Now while the SPX is of course designed for family fun on relatively gentle summer days, a direct comparison with the 190 Sport, suggests that (on paper at least) the ride on the new boat might prove a touch hard. However, while the improved weight distribution of the sterndrive option would be an inevitable plus, economies of space on a boat of this limited length suggest that with its extra storage capacity, the outboard-equipped 19 SPX is probably the better compromise. And in any case, if on-water tests show that the SPX can handle the impacts with even a modicum of the 190’s softness, then the design developments outlined above would have to be considered wholly positive.

Sterndrive option: Sea Ray 19 SPX

The 19 SPX is also available with sterndrive propulsion, although this configuration compromises the available space on board.



In real terms, the 19 SPX is not ‘edgy’ at all. In fact if you compare it to some of the world’s more spiteful, narrow-beamed speed machines, the SPX possesses all the hardline potency of a moccasin – and yet there’s no doubt that this new bow rider makes Sea Ray’s 190 Sport look and feel rather dated. Not only is it more modern in style, but it’s also more spacious, longer range and far better organised for a family in search of mixed aquatic pursuits. As things stand, the only other SPX model you can buy is the 21, but if precedent is anything to go by, then this very effective bow rider formula will result in the quick-fire flexing of Brunswick muscle and a fresh spate of production at Sea Ray HQ. Stay tuned for further developments...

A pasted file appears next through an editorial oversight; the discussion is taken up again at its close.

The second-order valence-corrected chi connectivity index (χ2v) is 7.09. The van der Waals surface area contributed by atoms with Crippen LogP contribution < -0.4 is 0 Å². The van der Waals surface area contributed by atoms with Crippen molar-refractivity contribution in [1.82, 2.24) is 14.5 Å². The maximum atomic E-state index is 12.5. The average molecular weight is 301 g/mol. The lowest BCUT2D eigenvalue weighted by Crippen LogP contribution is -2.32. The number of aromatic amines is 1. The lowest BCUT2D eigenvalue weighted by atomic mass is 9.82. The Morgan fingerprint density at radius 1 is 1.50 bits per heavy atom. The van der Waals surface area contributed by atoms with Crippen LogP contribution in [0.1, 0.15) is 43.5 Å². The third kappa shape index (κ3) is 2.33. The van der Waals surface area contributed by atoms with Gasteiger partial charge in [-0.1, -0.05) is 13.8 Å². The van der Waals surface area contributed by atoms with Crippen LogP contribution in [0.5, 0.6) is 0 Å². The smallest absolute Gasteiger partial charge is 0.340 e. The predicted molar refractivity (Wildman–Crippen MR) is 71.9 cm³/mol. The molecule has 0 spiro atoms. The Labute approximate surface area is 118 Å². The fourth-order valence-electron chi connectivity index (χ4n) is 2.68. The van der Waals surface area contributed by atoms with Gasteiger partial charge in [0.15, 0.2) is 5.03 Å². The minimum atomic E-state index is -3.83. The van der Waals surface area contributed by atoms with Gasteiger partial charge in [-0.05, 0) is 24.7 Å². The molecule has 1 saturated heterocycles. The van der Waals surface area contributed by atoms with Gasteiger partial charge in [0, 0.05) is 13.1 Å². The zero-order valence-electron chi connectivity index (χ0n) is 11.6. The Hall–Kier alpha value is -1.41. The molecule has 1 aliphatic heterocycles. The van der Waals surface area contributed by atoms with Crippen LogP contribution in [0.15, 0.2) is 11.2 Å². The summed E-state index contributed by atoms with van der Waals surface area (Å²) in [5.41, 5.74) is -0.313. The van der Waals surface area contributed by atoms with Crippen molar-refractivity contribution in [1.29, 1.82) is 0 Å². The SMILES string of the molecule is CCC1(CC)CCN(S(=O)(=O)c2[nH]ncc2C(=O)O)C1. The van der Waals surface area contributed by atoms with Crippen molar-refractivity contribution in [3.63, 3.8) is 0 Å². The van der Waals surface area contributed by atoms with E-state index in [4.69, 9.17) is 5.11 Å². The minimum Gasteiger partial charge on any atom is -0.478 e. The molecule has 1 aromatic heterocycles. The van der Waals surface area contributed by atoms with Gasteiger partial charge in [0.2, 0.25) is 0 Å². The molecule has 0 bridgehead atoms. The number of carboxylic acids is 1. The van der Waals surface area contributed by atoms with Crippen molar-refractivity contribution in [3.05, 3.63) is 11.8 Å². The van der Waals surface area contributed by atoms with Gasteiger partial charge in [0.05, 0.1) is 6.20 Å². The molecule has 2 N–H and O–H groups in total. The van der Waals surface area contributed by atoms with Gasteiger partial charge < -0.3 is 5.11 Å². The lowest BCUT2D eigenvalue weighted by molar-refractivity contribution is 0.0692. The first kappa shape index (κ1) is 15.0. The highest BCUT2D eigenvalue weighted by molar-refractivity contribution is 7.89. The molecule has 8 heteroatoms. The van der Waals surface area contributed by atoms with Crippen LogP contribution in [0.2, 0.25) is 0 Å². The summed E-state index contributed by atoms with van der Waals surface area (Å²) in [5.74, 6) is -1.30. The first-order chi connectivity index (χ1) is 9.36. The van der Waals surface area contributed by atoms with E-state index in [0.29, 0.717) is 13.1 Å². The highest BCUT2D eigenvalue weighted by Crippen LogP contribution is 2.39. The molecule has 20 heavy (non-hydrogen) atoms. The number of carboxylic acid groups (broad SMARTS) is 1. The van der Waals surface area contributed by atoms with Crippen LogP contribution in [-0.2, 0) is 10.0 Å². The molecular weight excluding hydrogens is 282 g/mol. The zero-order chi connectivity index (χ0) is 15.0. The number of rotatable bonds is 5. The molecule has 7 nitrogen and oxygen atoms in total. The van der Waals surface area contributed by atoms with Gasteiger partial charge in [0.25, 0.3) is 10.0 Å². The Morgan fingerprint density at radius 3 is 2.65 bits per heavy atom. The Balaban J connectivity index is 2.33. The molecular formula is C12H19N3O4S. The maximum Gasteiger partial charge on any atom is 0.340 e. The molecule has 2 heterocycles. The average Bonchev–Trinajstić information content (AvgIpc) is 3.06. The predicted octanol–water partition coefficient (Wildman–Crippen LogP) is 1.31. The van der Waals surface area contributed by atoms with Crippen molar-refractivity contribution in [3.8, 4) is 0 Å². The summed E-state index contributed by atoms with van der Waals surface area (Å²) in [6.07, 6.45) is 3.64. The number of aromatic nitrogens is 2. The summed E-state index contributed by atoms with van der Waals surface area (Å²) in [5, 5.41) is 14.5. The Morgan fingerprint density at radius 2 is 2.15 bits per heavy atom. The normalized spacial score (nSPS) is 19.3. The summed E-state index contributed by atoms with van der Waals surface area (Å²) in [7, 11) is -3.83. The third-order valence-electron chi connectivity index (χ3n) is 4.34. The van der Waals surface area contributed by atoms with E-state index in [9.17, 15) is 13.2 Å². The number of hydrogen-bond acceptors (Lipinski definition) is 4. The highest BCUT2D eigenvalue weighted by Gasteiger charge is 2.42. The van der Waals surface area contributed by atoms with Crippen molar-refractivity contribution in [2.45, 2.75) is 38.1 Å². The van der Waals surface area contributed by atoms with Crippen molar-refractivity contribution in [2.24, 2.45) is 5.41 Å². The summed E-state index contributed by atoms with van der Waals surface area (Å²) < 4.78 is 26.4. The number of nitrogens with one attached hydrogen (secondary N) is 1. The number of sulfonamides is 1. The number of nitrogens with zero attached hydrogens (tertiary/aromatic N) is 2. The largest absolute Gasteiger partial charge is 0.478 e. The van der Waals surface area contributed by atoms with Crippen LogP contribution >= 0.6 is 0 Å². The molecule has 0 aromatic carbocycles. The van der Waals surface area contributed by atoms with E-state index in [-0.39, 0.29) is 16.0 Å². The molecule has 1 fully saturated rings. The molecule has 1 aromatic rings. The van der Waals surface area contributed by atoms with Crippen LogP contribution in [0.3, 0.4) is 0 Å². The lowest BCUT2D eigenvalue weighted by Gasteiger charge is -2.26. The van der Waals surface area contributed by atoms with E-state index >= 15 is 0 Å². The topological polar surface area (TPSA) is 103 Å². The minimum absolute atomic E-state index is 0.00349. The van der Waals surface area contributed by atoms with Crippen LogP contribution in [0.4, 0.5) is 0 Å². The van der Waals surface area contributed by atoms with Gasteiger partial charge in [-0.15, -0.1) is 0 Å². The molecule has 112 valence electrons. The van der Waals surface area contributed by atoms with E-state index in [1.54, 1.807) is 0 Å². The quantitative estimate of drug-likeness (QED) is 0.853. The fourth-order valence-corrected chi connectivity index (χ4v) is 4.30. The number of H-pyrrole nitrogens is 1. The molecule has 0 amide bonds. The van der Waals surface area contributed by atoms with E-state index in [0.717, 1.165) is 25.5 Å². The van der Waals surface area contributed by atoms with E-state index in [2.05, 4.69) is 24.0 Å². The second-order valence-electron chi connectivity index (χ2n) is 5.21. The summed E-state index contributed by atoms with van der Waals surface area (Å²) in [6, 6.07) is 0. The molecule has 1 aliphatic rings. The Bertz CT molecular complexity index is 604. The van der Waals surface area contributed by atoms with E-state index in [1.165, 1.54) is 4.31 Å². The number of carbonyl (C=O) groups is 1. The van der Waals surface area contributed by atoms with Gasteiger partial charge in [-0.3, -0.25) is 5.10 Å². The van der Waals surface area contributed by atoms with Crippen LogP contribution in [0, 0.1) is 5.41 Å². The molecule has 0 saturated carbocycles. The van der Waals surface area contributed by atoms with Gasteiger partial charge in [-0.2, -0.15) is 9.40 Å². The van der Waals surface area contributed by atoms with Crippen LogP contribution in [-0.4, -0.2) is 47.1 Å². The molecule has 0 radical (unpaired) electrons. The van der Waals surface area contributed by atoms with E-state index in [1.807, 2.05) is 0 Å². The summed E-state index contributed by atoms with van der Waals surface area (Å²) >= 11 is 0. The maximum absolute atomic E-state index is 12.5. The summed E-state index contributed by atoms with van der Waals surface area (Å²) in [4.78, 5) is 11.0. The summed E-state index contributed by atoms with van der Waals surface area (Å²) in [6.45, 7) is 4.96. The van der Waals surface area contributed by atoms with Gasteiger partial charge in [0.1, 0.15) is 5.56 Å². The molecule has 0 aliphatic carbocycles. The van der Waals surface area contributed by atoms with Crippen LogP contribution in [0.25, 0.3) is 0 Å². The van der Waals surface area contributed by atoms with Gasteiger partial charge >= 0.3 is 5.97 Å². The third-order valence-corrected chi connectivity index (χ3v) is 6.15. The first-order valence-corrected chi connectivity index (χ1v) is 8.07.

Sea Ray 19 SPX: Specifications

LOA: 5.94m
Beam: 2.54 m
Weight: 1,131 kg
Deadrise: 19 degrees
Max power: 150 hp
Engine: Mercury 150
Fuel capacity: 113 litres
People capacity: 11

Written by: Alex Smith
Alex Smith is a journalist, copywriter and magazine editor with a long history in boating and a happy addiction to the water. He’s worked on boats, lived on boats, bought boats, sold boats and – when he’s not actually on board a boat – he can generally be found in his Folkestone office, tapping away at the computer and gazing out to sea.